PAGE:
DHALL_w_logo_and_tag_linePleased  to have attended the celebration for the opening of  District Hall–the beautiful new event center  for innovators located in Boston’s snazzy Seaport District–just across from the Institute for Contemporary Art.  Managed by the Venture Cafe Foundation–a sister organization  of the Cambridge Innovation Center (C)C)  where I work– District Hall has a large event space, conference and class rooms, a restaurant and a view of the Harbor. What I like best is its scale–it’s not a skyscraper,  is not overwhelming like the nearby convention center or the CIC in Kendall Square. It’s just a simple, welcoming  space with white board, galore.

As described on  its Web site as:

“It’s the first building of its kind in the world….

” …A dedicated civic space where the innovation community can gather and exchange ideas. Inside you’ll find open workspace, classrooms, assembly space, flexible use ‘pods’, and writable surfaces everywhere!  Also stop by for coffee and food at Brew and Gather.”

“…The result of a collaborative public-private partnership. When Mayor Thomas M. Menino announced his vision for the Innovation District, he called for a gathering space for innovators to get together and share ideas. The building was then privately funded and built by Boston Global Investors, as the first project in their twenty-three acre masterplan for Seaport Square. Operations and programming are run by the Venture Café Foundation, a not-for-profit sister organization to the Cambridge Innovation Center (CIC). ”

Its  hospitality partners are Gather and Brew, both operated by The Briar Group. The building and the restaurant were designed by Hacin + Associates.

Without the generous support of John HancockIdeaPaint and Philips Color Kinetics, District Hall would not be the unique space it is today.”

District Hall
75 Northern AvenueBoston, MA.  02210

 

—Anita M.Harris, Managing Director
Harris Communications Group

The Harris Communications Group is an award-winning PR and market development firm.  Based in Kendall Square, Cambridge, MA, we provide a media relations, marketing communications, writing, crisis communications, content, marketing and social media services for companies in health, science, technology and energy. 

Dick Pirozzolo on “Next Level PR”

GUEST POST BY
Dick Pirozzolo

Richard Branson, Jack Welch and Mark Zuckerberg are among the savvy CEOs who get better and more powerful press coverage.

It’s because they use Next Level PR principles that rely on these factors to generate news: controversy, humor story, consistency and simplicity  – the same principles you can use to promote and grow your company.

For details log onto my latest artricle on Next Level PR strategies in First America Startup or read excerpts below.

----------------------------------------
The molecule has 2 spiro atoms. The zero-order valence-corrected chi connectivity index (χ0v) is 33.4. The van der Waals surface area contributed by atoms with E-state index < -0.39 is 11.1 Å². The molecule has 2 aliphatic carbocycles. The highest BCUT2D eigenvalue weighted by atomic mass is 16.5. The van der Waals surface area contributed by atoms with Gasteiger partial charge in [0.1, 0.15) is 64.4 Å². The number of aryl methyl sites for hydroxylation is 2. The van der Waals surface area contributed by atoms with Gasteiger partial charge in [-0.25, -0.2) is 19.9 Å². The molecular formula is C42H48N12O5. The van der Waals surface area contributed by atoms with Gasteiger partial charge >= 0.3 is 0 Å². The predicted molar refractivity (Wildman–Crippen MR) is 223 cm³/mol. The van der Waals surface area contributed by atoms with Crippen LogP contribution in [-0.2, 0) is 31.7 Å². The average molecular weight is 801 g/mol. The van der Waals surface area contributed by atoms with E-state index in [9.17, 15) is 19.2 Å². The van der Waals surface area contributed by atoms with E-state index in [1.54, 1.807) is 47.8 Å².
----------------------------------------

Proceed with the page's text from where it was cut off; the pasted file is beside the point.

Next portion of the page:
If Your Company Wants to Make Big News Use ‘Next Level PR’

Controversy – A colleague just told me that medical PR was tough now because of all the controversy over The Affordable Care Act.

What! Now is the time to jump in with two feet and take full advantage of the controversy over the Affordable Care Act or Obamacare to generate news for those who want to become leaders.

More than anything, journalists love controversy. We recently got a cover story in The PCB Magazine on how manufacturers of printed circuit boards for medical devices and an automated medication monitoring system will benefit from the Affordable Care Act with supporting comments by the nation’s leading medical ethicist Dr. Zeke Emanuel.

Funny –

There are times when funny will get you a lot more positive exposure than deadpan. Think New Jersey Governor Chris Christie eating a donut in front of David Letterman or Michelle Obama getting her groove with Jimmy Fallon.
Washington Post humorist and syndicated columnist Gene Weingarten once interviewed our client Hilla Ovil-Brenner, founder of WhiteSmoke, a turbo-charged spellchecker.

Weingarten quipped that Ovil-Brenner probably didn’t like it when people learned to spell because it would hurt her business.
She quipped back, “If I sold plus-size fashions, that would not mean I want women to be fat, it means I want them to feel good, look good and be successful in their lives. Just like WhiteSmoke helps people….”

The interview was hilarious and got picked up by newspapers nationwide. Product sales soared.

Story – 

Too often organizations forget that their CEO is a real-life character whose heart, skills, challenges, obstacles and conflicts make for far more interesting reading than canned quotes about how, “Delighted we are to announce Jean as the new VP engineering at Techno Pants Corp.”

Stop sanitizing CEOs. Let them be human, let them talk about how they resolve conflicts with the board of directors, investors or the government and their personal and business relationships. Make them come alive. We love knowing about Ben and Jerry, Jobs and Wosniak, Bill and Melinda and Richard Branson because we see them as real people.

Quick, who knows the CEO of Dell or American Airlines?

Consistency – 

While representing institutional investment managers, a journalist once mused, “How come 75% of all money managers are in the top quartile when it comes to their performance news releases?” That’s because the poor performers hide in the weeds when their numbers are down and emerge only when their numbers are up.

Want to win the respect of journalists, build credibility and generate positive press over the long haul? Be accessible when the news is bad. Get it out, get it over with and move on. When it’s time to deliver good news, you will be far more credible and will have a bond of trust with the editors and reporters that results in positive press.